In summary, the production of volatile fatty acids such as butyrate from fermentable fibers may contribute to the role of dietary fiber in colon cancer. Short-chain fatty acids, which include butyric acid, are produced by beneficial colonic bacteria (probiotics) that feed on, or ferment prebiotics, which are plant products that contain dietary fiber. These short-chain fatty acids benefit the colonocytes by increasing energy production, and may protect against colon cancer by inhibiting cell proliferation.[22]

Conversely, some researchers have sought to eliminate butyrate and consider it a potential cancer driver.[75] Studies in mice indicate it drives transformation of MSH2-deficient colon epithelial cells.[76]

Potential treatments from butyrate restoration


Owing to the importance of butyrate as an inflammatory regulator and immune system contributor, butyrate depletions could be a key factor influencing the pathogenesis of many vasculitic conditions. It is thus essential to maintain healthy levels of butyrate in the gut. Fecal microbiota transplants (to restore BPB and symbiosis in the gut) could be effective by replenishing butyrate levels. In this treatment, a healthy individual donates their stool to be transplanted into an individual with dysbiosis. A less-invasive treatment option is the administration of butyrate—as oral supplements or enemas—which has been shown to be very effective in terminating symptoms of inflammation with minimal-to-no side-effects. In a study where patients with ulcerative colitis were treated with butyrate enemas, inflammation decreased significantly, and bleeding ceased completely after butyrate provision.[77]



Butyric acid is an HDACTooltip histone deacetylase inhibitor that is selective for class I HDACs in humans.[35] HDACs are histone-modifying enzymes that can cause histone deacetylation and repression of gene expression. HDACs are important regulators of synaptic formation, synaptic plasticity, and long-term memory formation. Class I HDACs are known to be involved in mediating the development of an addiction.[78][79][80] Butyric acid and other HDAC inhibitors have been used in preclinical research to assess the transcriptional, neural, and behavioral effects of HDAC inhibition in animals addicted to drugs.[80][81][82]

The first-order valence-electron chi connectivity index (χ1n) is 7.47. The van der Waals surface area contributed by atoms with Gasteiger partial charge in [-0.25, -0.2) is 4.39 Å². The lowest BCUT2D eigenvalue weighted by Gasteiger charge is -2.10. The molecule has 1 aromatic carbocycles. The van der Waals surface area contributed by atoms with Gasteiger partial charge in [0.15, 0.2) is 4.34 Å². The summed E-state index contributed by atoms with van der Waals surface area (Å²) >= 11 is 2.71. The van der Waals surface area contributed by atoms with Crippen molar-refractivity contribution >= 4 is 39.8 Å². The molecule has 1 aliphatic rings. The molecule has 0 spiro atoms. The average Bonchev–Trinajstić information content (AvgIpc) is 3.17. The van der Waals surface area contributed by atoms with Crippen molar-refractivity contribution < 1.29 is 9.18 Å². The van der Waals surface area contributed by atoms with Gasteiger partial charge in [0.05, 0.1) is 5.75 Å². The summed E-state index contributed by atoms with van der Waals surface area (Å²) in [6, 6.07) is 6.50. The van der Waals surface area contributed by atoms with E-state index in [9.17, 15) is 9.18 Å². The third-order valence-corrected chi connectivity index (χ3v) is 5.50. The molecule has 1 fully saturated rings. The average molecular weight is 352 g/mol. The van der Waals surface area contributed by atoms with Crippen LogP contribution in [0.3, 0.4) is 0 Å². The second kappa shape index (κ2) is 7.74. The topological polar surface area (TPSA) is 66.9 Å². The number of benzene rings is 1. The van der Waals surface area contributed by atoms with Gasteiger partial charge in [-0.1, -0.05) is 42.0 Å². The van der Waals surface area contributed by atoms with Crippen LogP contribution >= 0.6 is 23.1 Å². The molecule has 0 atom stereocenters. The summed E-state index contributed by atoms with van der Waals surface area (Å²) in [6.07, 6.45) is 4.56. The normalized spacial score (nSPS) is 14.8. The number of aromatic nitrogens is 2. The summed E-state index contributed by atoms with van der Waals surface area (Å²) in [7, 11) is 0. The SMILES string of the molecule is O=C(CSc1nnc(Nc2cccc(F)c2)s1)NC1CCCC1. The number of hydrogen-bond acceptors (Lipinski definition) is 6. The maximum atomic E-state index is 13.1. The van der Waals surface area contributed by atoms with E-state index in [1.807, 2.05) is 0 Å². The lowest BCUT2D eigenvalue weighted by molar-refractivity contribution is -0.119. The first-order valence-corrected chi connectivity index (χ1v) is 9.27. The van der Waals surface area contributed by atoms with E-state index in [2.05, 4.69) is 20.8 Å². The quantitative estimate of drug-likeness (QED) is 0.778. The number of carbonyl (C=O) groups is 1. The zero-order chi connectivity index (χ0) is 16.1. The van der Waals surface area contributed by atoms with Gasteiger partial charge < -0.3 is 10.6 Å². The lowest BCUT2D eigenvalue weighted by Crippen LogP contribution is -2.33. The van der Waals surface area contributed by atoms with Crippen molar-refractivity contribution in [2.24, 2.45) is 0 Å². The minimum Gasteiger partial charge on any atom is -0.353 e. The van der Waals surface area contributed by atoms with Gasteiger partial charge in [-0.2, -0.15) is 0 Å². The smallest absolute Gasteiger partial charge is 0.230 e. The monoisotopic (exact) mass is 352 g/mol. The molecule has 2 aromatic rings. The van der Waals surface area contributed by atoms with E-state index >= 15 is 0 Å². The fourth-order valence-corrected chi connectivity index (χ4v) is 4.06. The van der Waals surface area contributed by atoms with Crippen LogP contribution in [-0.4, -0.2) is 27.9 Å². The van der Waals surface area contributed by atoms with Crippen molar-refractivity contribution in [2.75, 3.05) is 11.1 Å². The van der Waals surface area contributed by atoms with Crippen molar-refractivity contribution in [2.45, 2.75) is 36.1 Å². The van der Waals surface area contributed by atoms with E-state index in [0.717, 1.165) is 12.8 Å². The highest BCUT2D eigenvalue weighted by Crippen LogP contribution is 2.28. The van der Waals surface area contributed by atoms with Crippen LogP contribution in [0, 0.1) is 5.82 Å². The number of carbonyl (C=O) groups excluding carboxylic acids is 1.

Butyrate salts and esters


The butyrate or butanoate ion, C3H7COO, is the conjugate base of butyric acid. It is the form found in biological systems at physiological pH. A butyric (or butanoic) compound is a carboxylate salt or ester of butyric acid.







See also



  1. ^ Most of the butyrate that is absorbed into blood plasma from the colon enters the circulatory system via the portal vein; most of the butyrate that enters the circulatory system by this route is taken up by the liver.[39]



 This article incorporates text from a publication now in the public domainChisholm, Hugh, ed. (1911). "Butyric Acid". Encyclopædia Britannica (11th ed.). Cambridge University Press.